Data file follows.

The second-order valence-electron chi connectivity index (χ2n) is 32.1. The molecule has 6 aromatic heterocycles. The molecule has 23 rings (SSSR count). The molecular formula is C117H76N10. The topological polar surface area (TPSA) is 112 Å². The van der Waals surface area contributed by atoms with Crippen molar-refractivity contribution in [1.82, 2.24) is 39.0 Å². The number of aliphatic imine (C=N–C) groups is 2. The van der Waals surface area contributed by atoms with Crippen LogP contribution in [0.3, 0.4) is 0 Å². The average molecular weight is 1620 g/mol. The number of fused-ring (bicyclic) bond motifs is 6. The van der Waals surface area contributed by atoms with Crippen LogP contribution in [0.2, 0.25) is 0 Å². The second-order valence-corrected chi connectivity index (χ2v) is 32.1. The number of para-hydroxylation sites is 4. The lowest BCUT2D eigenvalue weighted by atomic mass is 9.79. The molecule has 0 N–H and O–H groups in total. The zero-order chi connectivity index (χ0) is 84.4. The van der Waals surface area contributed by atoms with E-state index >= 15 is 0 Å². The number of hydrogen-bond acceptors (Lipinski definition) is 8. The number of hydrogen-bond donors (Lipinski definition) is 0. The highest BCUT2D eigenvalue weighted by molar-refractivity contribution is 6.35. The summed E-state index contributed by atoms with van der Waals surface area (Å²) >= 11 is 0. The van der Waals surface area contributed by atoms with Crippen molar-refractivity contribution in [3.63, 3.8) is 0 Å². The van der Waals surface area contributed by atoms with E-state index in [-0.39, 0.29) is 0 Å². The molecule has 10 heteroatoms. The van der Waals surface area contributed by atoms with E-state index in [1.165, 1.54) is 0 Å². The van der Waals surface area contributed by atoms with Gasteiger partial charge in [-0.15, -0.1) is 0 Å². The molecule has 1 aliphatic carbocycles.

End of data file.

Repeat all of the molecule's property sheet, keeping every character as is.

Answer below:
The second-order valence-electron chi connectivity index (χ2n) is 32.1. The molecule has 6 aromatic heterocycles. The molecule has 23 rings (SSSR count). The molecular formula is C117H76N10. The topological polar surface area (TPSA) is 112 Å². The van der Waals surface area contributed by atoms with Crippen molar-refractivity contribution in [1.82, 2.24) is 39.0 Å². The number of aliphatic imine (C=N–C) groups is 2. The van der Waals surface area contributed by atoms with Crippen LogP contribution in [0.3, 0.4) is 0 Å². The average molecular weight is 1620 g/mol. The number of fused-ring (bicyclic) bond motifs is 6. The van der Waals surface area contributed by atoms with Crippen LogP contribution in [0.2, 0.25) is 0 Å². The second-order valence-corrected chi connectivity index (χ2v) is 32.1. The number of para-hydroxylation sites is 4. The lowest BCUT2D eigenvalue weighted by atomic mass is 9.79. The molecule has 0 N–H and O–H groups in total. The zero-order chi connectivity index (χ0) is 84.4. The van der Waals surface area contributed by atoms with E-state index >= 15 is 0 Å². The number of hydrogen-bond acceptors (Lipinski definition) is 8. The number of hydrogen-bond donors (Lipinski definition) is 0. The highest BCUT2D eigenvalue weighted by molar-refractivity contribution is 6.35. The summed E-state index contributed by atoms with van der Waals surface area (Å²) >= 11 is 0. The van der Waals surface area contributed by atoms with Crippen molar-refractivity contribution in [3.63, 3.8) is 0 Å². The van der Waals surface area contributed by atoms with E-state index in [-0.39, 0.29) is 0 Å². The molecule has 10 heteroatoms. The van der Waals surface area contributed by atoms with E-state index in [1.165, 1.54) is 0 Å². The van der Waals surface area contributed by atoms with Gasteiger partial charge in [-0.15, -0.1) is 0 Å². The molecule has 1 aliphatic carbocycles.